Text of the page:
The EU and its Member States took a variety of important steps in 2013 to protect and promote fundamental rights by assuming new international commitments, revamping legislation and pursuing innovative policies on the ground. Yet, fundamental rights violations seized the spotlight with distressing frequency: would-be migrants drowned off the EU’s coast, unprecedented mass surveillance, racist and extremist-motivated murders, child poverty and Roma deprivation.
In response, the EU completed a series of important legal reforms, particularly in asylum, while Member States worked to transpose the EU Victims’ Directive into national law and pursued their national Roma integration strategies. Still, new laws on the books do not necessarily transform the situation on the ground. Crisis-driven austerity measures raised some fundamental rights concerns. A persisting gap between law and practice troubled a broad spectrum of human rights observers, particularly in asylum policy, Roma integration and child and victims’ rights.
This year’s report also features two new chapters, one on Roma integration following the drawing up of the national Roma integration strategies and a second looking at the EU Charter of Fundamental Rights and especially its use before national courts as it approaches its fifth anniversary as a binding document.
Ergun Özbudun and Füsun Türkmen have last November published an excellent article in Human Rights Quarterly on “Impact of the ECtHR Rulings on Turkey’s Democratization: An Evaluation”. Here is the abstract:
Turkey has long retained the record of individual applications before the European Court of Human Rights (ECtHR). On the other hand, the ECtHR has been playing a crucial role in the democratization of this country, as most of its rulings were followed by substantial reforms. This, however, cannot conceal a dichotomy: although the reforms reflect the political will of the government, the decisions rendered by national courts often indicate the opposite, hampering the democratization process and leaving the country with a judiciary impasse. The reasons and consequences of this phenomenon are analyzed in this essay.
This article is a well-worth read. One may note that similar studies are need in the respect of several other member states of the Council of Europe.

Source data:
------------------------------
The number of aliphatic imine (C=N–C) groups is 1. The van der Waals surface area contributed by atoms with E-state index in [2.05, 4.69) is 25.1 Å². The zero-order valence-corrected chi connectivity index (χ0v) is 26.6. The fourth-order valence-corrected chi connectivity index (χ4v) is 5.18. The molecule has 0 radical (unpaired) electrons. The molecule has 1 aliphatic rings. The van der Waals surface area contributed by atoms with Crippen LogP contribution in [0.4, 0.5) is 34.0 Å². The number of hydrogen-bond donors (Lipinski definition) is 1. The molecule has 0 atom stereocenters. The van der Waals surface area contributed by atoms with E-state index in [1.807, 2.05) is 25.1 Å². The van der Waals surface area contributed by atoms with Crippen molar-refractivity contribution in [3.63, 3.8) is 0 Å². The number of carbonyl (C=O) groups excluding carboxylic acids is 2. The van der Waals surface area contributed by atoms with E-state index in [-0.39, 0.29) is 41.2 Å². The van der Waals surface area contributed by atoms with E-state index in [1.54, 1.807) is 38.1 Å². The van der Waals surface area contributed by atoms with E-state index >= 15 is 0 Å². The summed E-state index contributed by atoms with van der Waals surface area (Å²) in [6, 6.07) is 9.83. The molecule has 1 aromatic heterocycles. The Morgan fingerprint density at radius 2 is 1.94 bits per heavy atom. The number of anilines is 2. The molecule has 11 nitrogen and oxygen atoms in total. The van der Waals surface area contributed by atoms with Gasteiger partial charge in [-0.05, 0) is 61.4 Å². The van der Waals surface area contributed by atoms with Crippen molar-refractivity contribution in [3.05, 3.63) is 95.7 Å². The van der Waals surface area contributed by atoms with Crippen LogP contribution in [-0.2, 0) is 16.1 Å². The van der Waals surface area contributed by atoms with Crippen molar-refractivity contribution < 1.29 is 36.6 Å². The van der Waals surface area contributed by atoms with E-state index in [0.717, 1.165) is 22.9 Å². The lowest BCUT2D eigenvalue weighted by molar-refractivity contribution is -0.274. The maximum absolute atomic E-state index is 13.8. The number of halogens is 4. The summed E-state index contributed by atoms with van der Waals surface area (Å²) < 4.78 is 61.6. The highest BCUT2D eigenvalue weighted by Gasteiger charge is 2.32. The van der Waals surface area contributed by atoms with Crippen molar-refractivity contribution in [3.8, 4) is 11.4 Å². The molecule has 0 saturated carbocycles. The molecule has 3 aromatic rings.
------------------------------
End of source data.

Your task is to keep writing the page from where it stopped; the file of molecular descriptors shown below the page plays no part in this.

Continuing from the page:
Matej Avbelj, Filippo Fontanelli, Giuseppe Martinico have recently co-edited a book on “Kadi on Trial – A Multifaceted Analysis of the Kadi Trial” (Routledge 2014). Here is the abstract :
The judgment of the European Court of Justice concerning the Kadi case has raised substantive and procedural issues that have caught the attention of scholars from many disciplines including EU law, constitutional law, international law and jurisprudence. This book offers a comprehensive view of the Kadi case, and explores specific issues that are anticipated to resonate beyond the immediate case from which they derive.
The first part of the volume sets out an analysis of the new judgment of the Court, favouring a “contextual” reading of what is the latest link in a judicial chain. The following three parts offer interdisciplinary accounts of the decision of the European Court of Justice, including legal theory, constitutional law, and international law. The book closes with an epilogue by Ernst-Ulrich Petersmann, who studies the role of the Kadi case in the methodology of international law and its contribution to the concept of global justice.
The book brings together legal scholars from a range of fields, and discusses pressing topics such as the European Union’s objective of ‘the strict observance and the development of international law’, the EU as a site of global governance, constitutional pluralism and the protections of fundamental rights.